Tears are the silent language of grief (French philosopher Voltaire)
Posted Aug 07 2009 12:06pm
Not so silent, actually.
Among all the crap that people always tell me, one of the most repetitive is that time will make things better.
Ladies and gentlemen, I am here to burst your bubble: Time is making things worse.
I’m not sure if it’s because the shock of my mother actually dying has worn off, or because I am finally coming to grips with her death, or because the thick vail of happiness brought upon by the novelty of my new relationship has begun to subside, but I can definitely assure you that things now are worse than they were a month ago.
Instead of crying less, I’m crying more. Instead of easing into a new reality, I feel like I am being repeatedly punched in the face. If 2 months ago my crying was “limited” to once or twice a day when I was alone (in the car/bed/bathroom), now it comes much more frequently and, unfortunately, not always in private.
I just can’t control it anymore. I try so hard not to cry next to my sisters and friends and grandparents and The Boy, that I end up exploding at some inopportune moment, like at last week’s Beer Tweet Up (sorry @ByDahWay, @Itzuvi, @YaelBeeri, @JeffPulver, and quite a few others, and thanks) or yesterday when I was out with friends. I hate crying to and in front of people. Hate it.
And I know that’s what everyone is there for, but they aren’t. Who wants to see someone cry all the time? And it’s not like it makes me feel better when I’m done. I don’t feel relieved, but I have the bonus of feeling bad for crying in public.
Before my mom died I was able to usually hold it in, with the exception of The One Who Calls Me Balls Balls. Not sure why, but the poor girl had to deal with my crying on more than one occassion (if crying in front of someone once is a novelty, imagine it happening repeatedly). So now that it is supposedly over, I don’t want to cry to her anymore. It isn’t fair to her, or anyone else.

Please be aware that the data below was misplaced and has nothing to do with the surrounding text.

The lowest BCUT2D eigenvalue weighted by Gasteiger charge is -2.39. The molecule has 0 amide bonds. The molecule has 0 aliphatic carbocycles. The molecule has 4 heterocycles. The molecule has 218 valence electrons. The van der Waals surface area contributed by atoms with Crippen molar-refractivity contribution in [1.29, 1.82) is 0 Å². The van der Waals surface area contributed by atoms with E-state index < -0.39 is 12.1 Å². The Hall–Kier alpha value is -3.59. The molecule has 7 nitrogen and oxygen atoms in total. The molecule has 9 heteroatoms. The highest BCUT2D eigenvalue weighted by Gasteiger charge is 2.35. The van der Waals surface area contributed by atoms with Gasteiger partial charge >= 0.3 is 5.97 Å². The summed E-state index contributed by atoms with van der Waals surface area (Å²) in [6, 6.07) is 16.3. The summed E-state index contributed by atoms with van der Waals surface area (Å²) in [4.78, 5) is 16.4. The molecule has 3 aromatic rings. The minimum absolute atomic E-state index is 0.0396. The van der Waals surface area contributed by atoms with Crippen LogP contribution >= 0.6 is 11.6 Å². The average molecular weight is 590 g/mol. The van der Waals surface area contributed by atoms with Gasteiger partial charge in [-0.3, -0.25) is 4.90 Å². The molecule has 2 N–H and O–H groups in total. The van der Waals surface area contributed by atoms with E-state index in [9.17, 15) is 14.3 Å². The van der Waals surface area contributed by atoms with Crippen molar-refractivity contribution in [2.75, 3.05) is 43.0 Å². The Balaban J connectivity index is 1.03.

I can’t cry to my sisters because, frankly, none of us are OK yet, and all I would get if I cried to one of them is that they would start crying, too. I can’t cry in front of my grandparents, which is sometimes incredibly hard, like earlier today when my grandfather asked me why I wasn’t smiling like I usually am, and then told me that my mother was an angel.
Yeah, not helpful at all.
Crying in front of them is not an option, seeing as they lost their daughter.
My dad is always away on business, and even though he’s been incredibly supportive, I don’t want to cry to The Boy. Who wants to be around that all the time? It’s bad enough that I can get moody (thankfully I don’t PMS). Everyone has their own problems, and they don’t need to have to deal with mine. And don’t tell me that’s what my friends and family and The Boy are there for, because, yes, that could be true to a certain extent – but it can’t be all the time.
So it leaves me fighting my tears on a regular basis and then just not being able to do so anymore. I cried at the tweet up, I cried at dinner with my friends yesterday, I cry before (and after) my ballet classes (which I have not wanted to go to even once since she died, but I make myself go anyway), I cried when I took my 4 year old nephew out for pizza (when he said, “Savta (grandma) Rocha’le is dead, right? I haven’t seen her in a long time” – and then he asked me why I was crying), and I cried when my dad brought letters my mom wrote to her best friend in the States when we were kids (tears came just by seeing her handwriting, not the actual content seeing as I was 8 when they were written), and tears are falling now, which can explain the completely inexplicable stream of consciousness that has made up this post, as opposed to the usual literally masterpiece that it is (kidding).
I find myself wanting to save the dumbest things of hers. Other than her letters, and her blog which I should really save in case it goes offline one day, I want to have her cookies cookbook (even though I bought another one) only because it says her name in it in her handwriting (which is exactly like mine), and I have her perfumes, but I can’t stand to smell them, and I have her jeans shirt with Looney Toons, not that I want to wear it – I had to shove it in the back of my closet because I couldn’t look at it, but I couldn’t bare the thought that someone else would have it – or that it would be thrown away.
And I’m scared to dial her phone number because I don’t know if it has been disconnected and I don’t want to ask my sisters or dad because if it hasn’t been disconnected, I don’t want them to disconnect it since I can’t imagine someone else answering her phone number, but if someone else is on the other line – I don’t want to know, because it won’t be my mom.
Posted in Brain Cancer, brain tumors, death and dying, Family cancer support, Glioblastoma Tagged: Brain Cancer, brain tumors, crying, death and dying, Family cancer support, Glioblastoma, grief, mourning process, tears, terminal cancer, years